Viticulture and downtown urban vineyards

With new emphasis on locavorism and sustainable living, urban farming is on the rise. Vacant land re-use can include not only urban gardens, but also urban vineyards with micro-appellations. The crop has a clear ROI, making it a potential project for other urban land revitalization efforts. With New York’s wine industry, this might be a great fit for a New York project. City Winery is a great example in Manhattan. They found a trendy niche and have just expanded to Chicago.

Several urban vineyards have sprouted across the country, such as Harrington Wines in San Francisco, Chateau Hough in Cleveland and Harness Creek Vineyards in Maryland. A commercial venture in London, Forty Hall Vineyards, was a joint venture between a farm and a local horticulture college. A blog article on Food Republic listed its “Top 10 Urban Wineries in America:”

  • Gruet Winery, Albuquerque, New Mexico
  • Henke Winery, Cincinnati, Ohio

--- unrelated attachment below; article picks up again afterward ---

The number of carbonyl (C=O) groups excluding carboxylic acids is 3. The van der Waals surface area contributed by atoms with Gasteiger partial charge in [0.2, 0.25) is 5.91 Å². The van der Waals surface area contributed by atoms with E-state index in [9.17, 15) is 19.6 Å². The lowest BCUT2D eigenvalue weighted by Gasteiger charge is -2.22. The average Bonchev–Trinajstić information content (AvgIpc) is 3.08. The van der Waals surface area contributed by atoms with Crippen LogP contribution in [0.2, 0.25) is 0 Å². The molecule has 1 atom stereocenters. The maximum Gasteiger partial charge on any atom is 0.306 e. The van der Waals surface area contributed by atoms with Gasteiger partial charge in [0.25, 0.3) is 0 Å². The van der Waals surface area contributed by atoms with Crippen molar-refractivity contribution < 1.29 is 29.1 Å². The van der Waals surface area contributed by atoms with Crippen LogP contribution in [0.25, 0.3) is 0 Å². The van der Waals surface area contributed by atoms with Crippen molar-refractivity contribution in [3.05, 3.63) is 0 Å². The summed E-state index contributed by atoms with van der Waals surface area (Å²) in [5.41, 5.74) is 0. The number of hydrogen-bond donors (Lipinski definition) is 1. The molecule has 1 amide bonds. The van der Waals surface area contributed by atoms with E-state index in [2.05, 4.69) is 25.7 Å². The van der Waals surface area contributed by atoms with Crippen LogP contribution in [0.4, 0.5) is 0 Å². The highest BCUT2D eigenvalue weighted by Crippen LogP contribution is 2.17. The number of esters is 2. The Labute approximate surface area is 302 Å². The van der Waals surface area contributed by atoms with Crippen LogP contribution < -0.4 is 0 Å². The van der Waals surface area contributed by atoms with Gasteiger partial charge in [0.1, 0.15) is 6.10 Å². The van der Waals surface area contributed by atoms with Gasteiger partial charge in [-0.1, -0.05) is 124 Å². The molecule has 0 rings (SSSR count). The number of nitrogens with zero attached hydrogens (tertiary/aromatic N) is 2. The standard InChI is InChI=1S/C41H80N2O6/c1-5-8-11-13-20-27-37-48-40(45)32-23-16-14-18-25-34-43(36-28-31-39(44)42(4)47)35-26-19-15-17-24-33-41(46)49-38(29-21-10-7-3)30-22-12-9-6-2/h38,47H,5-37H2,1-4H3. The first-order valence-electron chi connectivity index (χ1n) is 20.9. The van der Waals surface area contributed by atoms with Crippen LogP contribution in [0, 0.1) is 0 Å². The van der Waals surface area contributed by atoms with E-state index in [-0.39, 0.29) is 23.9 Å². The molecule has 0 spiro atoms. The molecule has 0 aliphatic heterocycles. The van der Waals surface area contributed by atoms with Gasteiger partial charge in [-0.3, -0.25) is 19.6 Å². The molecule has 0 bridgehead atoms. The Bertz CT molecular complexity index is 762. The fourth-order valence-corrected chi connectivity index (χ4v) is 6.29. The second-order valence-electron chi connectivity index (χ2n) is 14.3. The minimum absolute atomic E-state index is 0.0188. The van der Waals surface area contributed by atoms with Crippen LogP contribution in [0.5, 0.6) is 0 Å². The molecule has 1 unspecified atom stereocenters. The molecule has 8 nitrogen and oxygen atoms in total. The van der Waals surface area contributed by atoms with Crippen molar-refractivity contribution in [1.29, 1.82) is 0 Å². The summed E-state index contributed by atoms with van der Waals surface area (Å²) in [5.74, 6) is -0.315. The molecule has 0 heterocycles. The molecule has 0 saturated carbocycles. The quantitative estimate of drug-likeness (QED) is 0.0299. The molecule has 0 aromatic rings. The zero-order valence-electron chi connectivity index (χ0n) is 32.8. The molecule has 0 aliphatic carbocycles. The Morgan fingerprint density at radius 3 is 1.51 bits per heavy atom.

• Enso Winery, Portland, Oregon
  • Red Hook Winery, Brooklyn, New York
  • A Donkey and Goat Winery, Berkeley, California
  • Times Ten Cellars, Dallas, Texas
  • Bluxome Street Winery, San Francisco, California
  • City Winery, Manhattan, New York
  • Grouchau Cellars, Portland, Oregon
  • Cadence Winery, Seattle, Washington

Innovation also adds to the success of these new ventures. Vineyard Electronics is a trellis – tension measuring technology that tells the vinter when to irrigate, thin a crop, schedule harvest time, and predict the number of oak barrels and empty labeled bottles will be needed. The software was developed by Julie Tarara in Washington. This software helps less experienced grape growers optimize their grape production for higher quality wine products. Technology can substitute for experience and shorten the learning curve for industry newcomers.